/PRNewswire-/ -- The U.S. Fund for UNICEF today applauded the joint efforts of President Obama and Former Presidents Bill Clinton and George W. Bush in ensuring that the American response to the crisis in Haiti is sustained over the long-term.
"On behalf of Haiti's children, we applaud the joint initiative of President Obama and Former Presidents Bill Clinton and George W. Bush to provide leadership, resources and visibility to the long term recovery effort," said Caryl Stern, President and CEO of the U.S. Fund for UNICEF.
"When the media spotlight fades from the initial disaster relief, UNICEF and its partners will still be on the ground, working to build Haiti back and this cannot be accomplished with out sustained support. Though we cannot undo the damage of Tuesday's earthquake, we can decide to make Haiti's children a priority and work to ensure their childhoods are not irrevocably destroyed by its aftermath."
Efforts are underway to unload and deliver UNICEF emergency supplies and equipment that arrived in Port-au-Prince by plane in the early hours this morning. This first UNICEF shipment included water tanks, water purification tablets and rehydration salts. Clean water and sanitation are amongst the most important emergency relief needs following most emergencies, in particular to protect against the serious health risks posed by diarrheal infections and diseases.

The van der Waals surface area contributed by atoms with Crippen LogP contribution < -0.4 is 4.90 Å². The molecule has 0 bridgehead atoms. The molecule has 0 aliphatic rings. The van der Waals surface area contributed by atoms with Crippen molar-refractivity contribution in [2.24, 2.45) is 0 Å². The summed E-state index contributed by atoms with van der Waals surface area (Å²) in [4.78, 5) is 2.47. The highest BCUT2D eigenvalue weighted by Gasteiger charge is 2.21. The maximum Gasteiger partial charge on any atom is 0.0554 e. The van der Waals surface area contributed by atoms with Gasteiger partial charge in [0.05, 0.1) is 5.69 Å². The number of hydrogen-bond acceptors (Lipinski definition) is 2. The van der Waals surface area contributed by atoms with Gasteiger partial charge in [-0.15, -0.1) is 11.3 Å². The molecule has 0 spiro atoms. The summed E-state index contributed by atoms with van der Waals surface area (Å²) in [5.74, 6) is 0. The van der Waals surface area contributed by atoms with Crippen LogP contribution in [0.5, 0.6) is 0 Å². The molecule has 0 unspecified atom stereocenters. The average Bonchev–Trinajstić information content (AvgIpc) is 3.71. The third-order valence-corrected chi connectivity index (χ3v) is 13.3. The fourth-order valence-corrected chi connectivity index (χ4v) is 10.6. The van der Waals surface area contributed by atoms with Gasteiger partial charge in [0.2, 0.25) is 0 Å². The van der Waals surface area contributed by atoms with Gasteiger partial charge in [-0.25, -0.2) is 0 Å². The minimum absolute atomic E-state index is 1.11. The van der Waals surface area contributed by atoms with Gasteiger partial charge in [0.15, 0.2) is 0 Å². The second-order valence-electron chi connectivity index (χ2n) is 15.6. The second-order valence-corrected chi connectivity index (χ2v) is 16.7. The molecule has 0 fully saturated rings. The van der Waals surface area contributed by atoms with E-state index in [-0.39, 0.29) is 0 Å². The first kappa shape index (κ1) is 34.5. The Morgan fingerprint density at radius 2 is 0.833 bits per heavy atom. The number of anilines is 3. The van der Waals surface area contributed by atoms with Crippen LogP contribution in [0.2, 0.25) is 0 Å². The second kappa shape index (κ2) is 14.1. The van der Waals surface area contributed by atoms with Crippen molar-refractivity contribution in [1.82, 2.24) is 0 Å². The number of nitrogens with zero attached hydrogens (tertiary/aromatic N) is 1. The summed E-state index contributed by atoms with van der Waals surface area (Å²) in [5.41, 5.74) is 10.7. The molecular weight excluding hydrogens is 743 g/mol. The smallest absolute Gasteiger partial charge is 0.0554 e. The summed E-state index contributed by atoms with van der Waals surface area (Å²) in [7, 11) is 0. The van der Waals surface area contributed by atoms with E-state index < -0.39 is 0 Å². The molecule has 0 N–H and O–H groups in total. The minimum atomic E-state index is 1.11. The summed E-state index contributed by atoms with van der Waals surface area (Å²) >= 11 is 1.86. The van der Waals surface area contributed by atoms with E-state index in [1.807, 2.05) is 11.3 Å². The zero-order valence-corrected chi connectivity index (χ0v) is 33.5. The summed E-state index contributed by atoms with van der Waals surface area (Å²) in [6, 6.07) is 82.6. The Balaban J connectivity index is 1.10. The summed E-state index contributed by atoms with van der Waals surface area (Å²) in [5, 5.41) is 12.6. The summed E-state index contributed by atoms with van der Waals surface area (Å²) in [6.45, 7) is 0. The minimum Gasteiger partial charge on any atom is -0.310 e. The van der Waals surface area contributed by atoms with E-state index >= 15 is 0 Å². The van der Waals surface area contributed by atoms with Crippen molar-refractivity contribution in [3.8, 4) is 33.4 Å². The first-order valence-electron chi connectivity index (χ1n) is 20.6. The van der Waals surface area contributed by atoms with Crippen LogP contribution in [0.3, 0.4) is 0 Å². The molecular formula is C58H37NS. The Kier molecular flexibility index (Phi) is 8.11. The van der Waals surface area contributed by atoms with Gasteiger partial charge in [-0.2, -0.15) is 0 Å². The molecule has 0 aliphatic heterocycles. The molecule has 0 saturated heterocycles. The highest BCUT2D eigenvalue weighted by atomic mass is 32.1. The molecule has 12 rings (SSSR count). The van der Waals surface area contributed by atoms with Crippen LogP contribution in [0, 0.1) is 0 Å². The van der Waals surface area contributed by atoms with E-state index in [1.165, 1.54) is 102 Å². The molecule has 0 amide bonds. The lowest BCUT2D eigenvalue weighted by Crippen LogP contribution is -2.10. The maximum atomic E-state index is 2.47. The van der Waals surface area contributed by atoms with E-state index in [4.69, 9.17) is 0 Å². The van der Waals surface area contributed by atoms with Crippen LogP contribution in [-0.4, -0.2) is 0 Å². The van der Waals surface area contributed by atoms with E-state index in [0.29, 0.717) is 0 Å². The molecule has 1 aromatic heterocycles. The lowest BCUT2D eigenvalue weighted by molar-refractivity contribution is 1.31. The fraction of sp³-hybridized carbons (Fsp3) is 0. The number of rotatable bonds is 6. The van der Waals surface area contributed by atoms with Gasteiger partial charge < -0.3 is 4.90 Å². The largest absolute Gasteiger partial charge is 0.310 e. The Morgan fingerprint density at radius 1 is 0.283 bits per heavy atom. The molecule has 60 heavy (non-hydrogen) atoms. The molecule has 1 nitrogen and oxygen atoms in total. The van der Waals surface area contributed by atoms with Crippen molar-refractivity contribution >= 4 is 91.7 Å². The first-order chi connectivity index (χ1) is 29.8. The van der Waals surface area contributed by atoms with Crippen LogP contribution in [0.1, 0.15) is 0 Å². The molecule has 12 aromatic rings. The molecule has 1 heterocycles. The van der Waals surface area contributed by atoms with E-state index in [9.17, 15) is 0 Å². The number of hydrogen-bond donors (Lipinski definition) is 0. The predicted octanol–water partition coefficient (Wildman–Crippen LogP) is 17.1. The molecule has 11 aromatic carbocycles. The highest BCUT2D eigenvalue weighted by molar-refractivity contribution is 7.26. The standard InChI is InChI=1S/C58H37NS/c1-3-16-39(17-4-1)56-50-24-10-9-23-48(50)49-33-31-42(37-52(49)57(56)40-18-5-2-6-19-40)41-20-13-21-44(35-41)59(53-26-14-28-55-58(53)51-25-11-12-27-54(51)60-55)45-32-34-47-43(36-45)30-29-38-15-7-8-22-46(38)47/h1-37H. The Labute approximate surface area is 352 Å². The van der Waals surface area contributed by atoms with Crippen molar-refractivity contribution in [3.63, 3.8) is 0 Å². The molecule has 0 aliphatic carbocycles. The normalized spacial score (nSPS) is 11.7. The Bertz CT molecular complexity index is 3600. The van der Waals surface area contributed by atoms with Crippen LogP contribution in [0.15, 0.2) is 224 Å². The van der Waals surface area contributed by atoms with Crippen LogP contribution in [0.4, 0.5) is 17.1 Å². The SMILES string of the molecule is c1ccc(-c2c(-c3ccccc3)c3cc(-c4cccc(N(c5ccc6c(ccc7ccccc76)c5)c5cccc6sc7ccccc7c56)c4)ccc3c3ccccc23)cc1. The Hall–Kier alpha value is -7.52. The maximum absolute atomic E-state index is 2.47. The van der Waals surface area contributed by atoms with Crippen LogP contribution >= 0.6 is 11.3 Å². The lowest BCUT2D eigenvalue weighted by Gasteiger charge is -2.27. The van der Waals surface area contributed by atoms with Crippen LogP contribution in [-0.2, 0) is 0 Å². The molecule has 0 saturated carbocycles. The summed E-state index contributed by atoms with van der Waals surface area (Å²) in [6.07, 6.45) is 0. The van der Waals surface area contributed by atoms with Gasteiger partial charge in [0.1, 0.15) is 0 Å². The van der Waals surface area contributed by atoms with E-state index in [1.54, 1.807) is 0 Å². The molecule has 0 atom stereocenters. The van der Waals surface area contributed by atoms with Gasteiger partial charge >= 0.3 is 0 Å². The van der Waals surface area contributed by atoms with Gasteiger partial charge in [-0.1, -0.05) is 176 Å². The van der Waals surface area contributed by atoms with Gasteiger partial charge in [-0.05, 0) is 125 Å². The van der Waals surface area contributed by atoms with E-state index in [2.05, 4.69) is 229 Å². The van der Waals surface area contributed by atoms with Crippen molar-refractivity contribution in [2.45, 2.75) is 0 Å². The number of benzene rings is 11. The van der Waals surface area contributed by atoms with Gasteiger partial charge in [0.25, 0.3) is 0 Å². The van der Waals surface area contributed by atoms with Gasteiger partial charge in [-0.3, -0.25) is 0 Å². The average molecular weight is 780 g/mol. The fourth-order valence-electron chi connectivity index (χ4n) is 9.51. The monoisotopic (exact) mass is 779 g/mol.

Two more planes loaded with relief are planned for the weekend, carrying some 70 metric tons of tents, tarpaulin, and medicine.
Many of Haiti's public buildings and utilities have been destroyed. There is severe damage to hospitals, schools and the city's two seaports. This infrastructure damage has resulted in large scale displacement of people from their homes, into makeshift and overcrowded shelters.
As communications systems and infrastructure damaged by the earthquake that hit near Port au Prince on January 12 are slowly being repaired, precise information about the damage is still not available. According to the UN's Office for the Coordination of Humanitarian Affairs (OCHA) some 3.5 million people are estimated to be in the areas affected by the earthquake and its aftershocks. Thousands are feared dead, many more injured and unknown numbers still buried under the rubble.
UNICEF efforts to assist with life-saving and recovery operations in Haiti will focus on clean water and sanitation, therapeutic food for infants and small children, medical supplies and temporary shelter.
To donate to the ongoing emergency relief efforts in Haiti and the Caribbean region, please visit: www.unicefusa.org/haitiquake or call 1-800-4UNICEF.
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